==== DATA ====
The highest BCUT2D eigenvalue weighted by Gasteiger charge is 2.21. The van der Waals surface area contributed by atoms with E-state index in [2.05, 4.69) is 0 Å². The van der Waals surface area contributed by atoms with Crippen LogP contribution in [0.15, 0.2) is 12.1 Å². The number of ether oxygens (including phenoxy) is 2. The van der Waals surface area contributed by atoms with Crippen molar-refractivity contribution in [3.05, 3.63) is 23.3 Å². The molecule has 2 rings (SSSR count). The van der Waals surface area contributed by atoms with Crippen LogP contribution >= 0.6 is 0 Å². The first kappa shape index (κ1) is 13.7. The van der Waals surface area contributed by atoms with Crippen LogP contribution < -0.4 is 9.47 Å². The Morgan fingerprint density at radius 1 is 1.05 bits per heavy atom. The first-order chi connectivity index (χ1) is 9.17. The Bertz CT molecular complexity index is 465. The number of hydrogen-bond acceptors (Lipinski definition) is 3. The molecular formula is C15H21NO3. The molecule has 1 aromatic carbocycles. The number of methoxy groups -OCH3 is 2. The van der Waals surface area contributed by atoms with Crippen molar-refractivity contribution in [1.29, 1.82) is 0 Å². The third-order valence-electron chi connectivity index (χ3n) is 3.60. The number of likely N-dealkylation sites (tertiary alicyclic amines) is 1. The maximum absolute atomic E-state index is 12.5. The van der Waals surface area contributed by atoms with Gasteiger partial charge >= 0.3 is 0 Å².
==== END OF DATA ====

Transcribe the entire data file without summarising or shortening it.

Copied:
The highest BCUT2D eigenvalue weighted by Gasteiger charge is 2.21. The van der Waals surface area contributed by atoms with E-state index in [2.05, 4.69) is 0 Å². The van der Waals surface area contributed by atoms with Crippen LogP contribution in [0.15, 0.2) is 12.1 Å². The number of ether oxygens (including phenoxy) is 2. The van der Waals surface area contributed by atoms with Crippen molar-refractivity contribution in [3.05, 3.63) is 23.3 Å². The molecule has 2 rings (SSSR count). The van der Waals surface area contributed by atoms with Crippen LogP contribution >= 0.6 is 0 Å². The first kappa shape index (κ1) is 13.7. The van der Waals surface area contributed by atoms with Crippen LogP contribution < -0.4 is 9.47 Å². The Morgan fingerprint density at radius 1 is 1.05 bits per heavy atom. The first-order chi connectivity index (χ1) is 9.17. The Bertz CT molecular complexity index is 465. The number of hydrogen-bond acceptors (Lipinski definition) is 3. The molecular formula is C15H21NO3. The molecule has 1 aromatic carbocycles. The number of methoxy groups -OCH3 is 2. The van der Waals surface area contributed by atoms with Crippen molar-refractivity contribution in [1.29, 1.82) is 0 Å². The third-order valence-electron chi connectivity index (χ3n) is 3.60. The number of likely N-dealkylation sites (tertiary alicyclic amines) is 1. The maximum absolute atomic E-state index is 12.5. The van der Waals surface area contributed by atoms with Gasteiger partial charge >= 0.3 is 0 Å².